IDEAS home Printed from
   My bibliography  Save this paper

Water Flow Risks and Stakeholder Impacts on the Choice of a Dam Site


  • Hasan Bicak

    (Eastern Mediterranean University)

  • Glenn Jenkins

    (HIID Harvard University)

  • Ali Ozdemirag

    (University of Leicester, UK)


This study evaluates three alternative locations for building a fresh water dam in the Yesilirmak Valley of North Cyprus. Each of the three sites has different investment costs, water storage capabilities and socio-political repercussions. These kinds of tradeoffs have in recent years characterized much of the worldwide debate surrounding the construction of electricity and irrigation dams. Another issue raised in the paper is the appreciate treatment of the risk and variability associated with the availability of water to fill the dam through time. This paper demonstrates how an integrated financial-economic-stakeholder analysis can provide the inputs needed by decision makers in such a situation to make political and economic choices

Suggested Citation

  • Hasan Bicak & Glenn Jenkins & Ali Ozdemirag, 2000. "Water Flow Risks and Stakeholder Impacts on the Choice of a Dam Site," Development Discussion Papers 2000-11, JDI Executive Programs.
  • Handle: RePEc:qed:dpaper:193

    Download full text from publisher

    File URL:
    Download Restriction: no

    Other versions of this item:

    References listed on IDEAS

    1. Jenkins, G.P., 1998. "Evaluation of Stakeholder Impacts in Cost-Benefit Analysis," Papers 631, Harvard - Institute for International Development.
    Full references (including those not matched with items on IDEAS)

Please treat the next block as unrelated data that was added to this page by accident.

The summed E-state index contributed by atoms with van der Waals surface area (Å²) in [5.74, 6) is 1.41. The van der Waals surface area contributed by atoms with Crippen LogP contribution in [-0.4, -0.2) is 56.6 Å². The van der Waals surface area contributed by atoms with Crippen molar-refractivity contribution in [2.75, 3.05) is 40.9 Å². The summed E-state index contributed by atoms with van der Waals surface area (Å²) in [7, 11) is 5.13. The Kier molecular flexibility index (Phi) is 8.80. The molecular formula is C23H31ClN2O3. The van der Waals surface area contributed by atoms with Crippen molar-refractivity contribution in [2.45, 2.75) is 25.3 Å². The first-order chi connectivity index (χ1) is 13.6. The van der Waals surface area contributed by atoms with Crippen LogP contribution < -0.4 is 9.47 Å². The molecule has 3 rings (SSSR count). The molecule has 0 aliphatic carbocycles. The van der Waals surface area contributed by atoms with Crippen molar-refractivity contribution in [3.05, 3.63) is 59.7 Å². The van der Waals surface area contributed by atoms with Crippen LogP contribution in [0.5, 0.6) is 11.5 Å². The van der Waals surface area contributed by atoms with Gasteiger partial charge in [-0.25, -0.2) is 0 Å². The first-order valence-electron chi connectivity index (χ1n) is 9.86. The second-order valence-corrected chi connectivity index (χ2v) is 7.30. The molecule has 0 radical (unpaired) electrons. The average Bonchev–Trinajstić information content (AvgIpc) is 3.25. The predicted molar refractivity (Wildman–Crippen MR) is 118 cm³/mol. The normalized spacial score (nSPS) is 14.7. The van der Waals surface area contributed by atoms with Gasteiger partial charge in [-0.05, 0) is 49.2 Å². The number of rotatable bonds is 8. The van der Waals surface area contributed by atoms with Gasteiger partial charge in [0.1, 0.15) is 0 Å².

Citations are extracted by the CitEc Project, subscribe to its RSS feed for this item.

    Cited by:

    1. Xie, Yang & Zilberman, David, 2015. "Water-Storage Capacities versus Water-Use Efficiency: Substitutes or Complements?," 2015 Conference, August 9-14, 2015, Milan, Italy 211894, International Association of Agricultural Economists.

    More about this item


    United States; North Cyprus; potable water; dam; resettlement; breakeven price; stakeholder impacts;

    JEL classification:

    • H43 - Public Economics - - Publicly Provided Goods - - - Project Evaluation; Social Discount Rate
    • H54 - Public Economics - - National Government Expenditures and Related Policies - - - Infrastructures
    • Q25 - Agricultural and Natural Resource Economics; Environmental and Ecological Economics - - Renewable Resources and Conservation - - - Water


    Access and download statistics


    All material on this site has been provided by the respective publishers and authors. You can help correct errors and omissions. When requesting a correction, please mention this item's handle: RePEc:qed:dpaper:193. See general information about how to correct material in RePEc.

    For technical questions regarding this item, or to correct its authors, title, abstract, bibliographic or download information, contact: (Bahman Kashi). General contact details of provider: .

    If you have authored this item and are not yet registered with RePEc, we encourage you to do it here. This allows to link your profile to this item. It also allows you to accept potential citations to this item that we are uncertain about.

    If CitEc recognized a reference but did not link an item in RePEc to it, you can help with this form .

    If you know of missing items citing this one, you can help us creating those links by adding the relevant references in the same way as above, for each refering item. If you are a registered author of this item, you may also want to check the "citations" tab in your RePEc Author Service profile, as there may be some citations waiting for confirmation.

    Please note that corrections may take a couple of weeks to filter through the various RePEc services.

    IDEAS is a RePEc service hosted by the Research Division of the Federal Reserve Bank of St. Louis . RePEc uses bibliographic data supplied by the respective publishers.